Tree Bark

Jun 20, 2014
Jami Dwyer

6/22/14 & 6/23/14: This week on "Fieldnotes:" "Tree Bark," written by Peter Lesica, read by Anne Garde.


6/15/14 & 6/16/14: This week on "Fieldnotes:" "Montana's Forgotten Fish," written by Bridger Cohan, read by Caroline Kurtz.


6/8/14 & 6/9/14: This week on "Fieldnotes:" "Flower Crab Spiders," by Sara Mintz.

Ron Klinger from Kays and Wilson's Mammals of North America

6/1/14 & 6/2/14: This week on "Fieldnotes:" "Packrats," written by Sandra Murphy, read by Caroline Kurtz.


May 23, 2014
Gaurav P.

5/25/14 & 5/26/14: This week on "Fieldnotes:" "Mont-Africa," by Camille Barr.

Animal Curiosity

May 16, 2014

5/18/14 & 5/19/14: This week on "Fieldnotes:" "Animal Curiosity," by Adam Phillips, read by Allison de Jong.

5/11/14 & 5/12/14: This week on "Fieldnotes:" "Maiasaura," by Thomas McKean.

"Small, croaking chirps emanated from a tidy pile of mounded vegetation. A huge hulking dinosaur raised its bony skull to investigate and plodded to the mound. With a careful nudge, the dinosaur, a Maiasaura, uncovered her hatchlings with her wide duckbill-like nose....This Maiasaura, Latin for "good mother lizard," knew precisely where to find good food in this area. For years she had been returning to this very spot to lay her eggs...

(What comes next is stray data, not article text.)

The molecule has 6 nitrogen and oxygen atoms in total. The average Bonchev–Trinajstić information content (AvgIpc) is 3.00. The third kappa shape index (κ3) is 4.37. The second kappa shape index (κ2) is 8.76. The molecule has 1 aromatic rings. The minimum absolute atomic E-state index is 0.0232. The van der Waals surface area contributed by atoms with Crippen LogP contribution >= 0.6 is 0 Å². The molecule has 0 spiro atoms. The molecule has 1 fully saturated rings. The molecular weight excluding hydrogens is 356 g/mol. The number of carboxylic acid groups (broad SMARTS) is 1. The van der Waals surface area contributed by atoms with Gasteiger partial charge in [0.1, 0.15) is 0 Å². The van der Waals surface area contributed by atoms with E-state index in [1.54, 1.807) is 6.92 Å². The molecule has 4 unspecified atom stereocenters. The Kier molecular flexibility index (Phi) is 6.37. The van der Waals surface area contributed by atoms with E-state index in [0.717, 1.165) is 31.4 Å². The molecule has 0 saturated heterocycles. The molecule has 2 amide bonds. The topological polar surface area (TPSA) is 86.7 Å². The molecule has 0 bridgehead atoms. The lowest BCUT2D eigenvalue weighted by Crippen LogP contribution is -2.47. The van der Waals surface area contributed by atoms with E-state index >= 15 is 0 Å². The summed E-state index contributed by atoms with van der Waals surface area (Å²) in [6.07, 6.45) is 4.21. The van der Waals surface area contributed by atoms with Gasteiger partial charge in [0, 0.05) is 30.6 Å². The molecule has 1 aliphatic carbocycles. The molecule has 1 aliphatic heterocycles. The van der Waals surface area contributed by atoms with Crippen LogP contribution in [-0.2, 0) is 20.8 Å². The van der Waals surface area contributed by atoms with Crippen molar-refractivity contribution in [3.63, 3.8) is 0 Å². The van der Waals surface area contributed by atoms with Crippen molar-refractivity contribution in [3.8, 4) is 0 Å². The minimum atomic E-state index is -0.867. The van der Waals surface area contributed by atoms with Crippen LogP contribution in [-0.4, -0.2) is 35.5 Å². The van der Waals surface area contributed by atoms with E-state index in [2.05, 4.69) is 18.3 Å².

Dave Carlson

5/4/14 & 5/5/14: This week on "Fieldnotes:" "Of Driftwood and Journeys," by Anna McNairy.

Watermelon Snow

Apr 25, 2014

4/27/14 & 4/28/14: This week on "Fieldnotes:"Watermelon Snow," by Boo Curry.


Apr 18, 2014

4/20/14 & 4/21/14: This week on "Fieldnotes:" "Horsetails," written by Kim Todd, read by Caroline Kurtz.


Apr 11, 2014
Brent Wilson

4/14/14: This week on "Fieldnotes:" "Dirt," by Deborah Tanner.

Chickadee Songs

Apr 4, 2014
University of Massachusetts OEB Program

4/6/14 & 4/7/14: This week on "Fieldnotes:" "Chickadee Songs," by Archie McMillan.

"Pretty Shield, a medicine woman born to the Crow Nation 160 years ago, heard the bird saying, 'Summer's near, summer's near!' She taught that the bird has a single tongue in the fall, and then, as the seasons progress, more tongues each month until spring, when it has seven...

Mammal Insulation

Mar 28, 2014
Tim Bowman, U.S. Fish and Wildlife Service

3/30/14 and 3/31/14: This week on "Fieldnotes:" "Mammal Insulation," by Carol Alette.

Canada Thistle

Mar 21, 2014
Oregon State University Research & Extension

3/23/14  &  3/24/14: This week on "Fieldnotes:" "Canada Thistle," by Heather Sarantis.

Bird Migration

Mar 14, 2014
Andreas Trepte

3/16/14  &  3/17/14: This week on "Fieldnotes:" "Bird Migration, Part 2," by Andrea and Don Stierle.

Birds of a Feather

Mar 7, 2014
Douglas Dunn

3/9/14 and 3/10/14: This week on "Fieldnotes:" "Bird Social Behavior," by Mark Hanson.

"Except when mating and nesting, Bohemian and Cedar waxwings are simply highly social birds. They seek food and water supplies large enough for the entire flock. Even more remarkably, they will sometimes pass berries from bird to bird down a line until a berry is finally swallowed. They not only eat together, but they may also become intoxicated together, indulging their tendency to gorge themselves on overripe berries."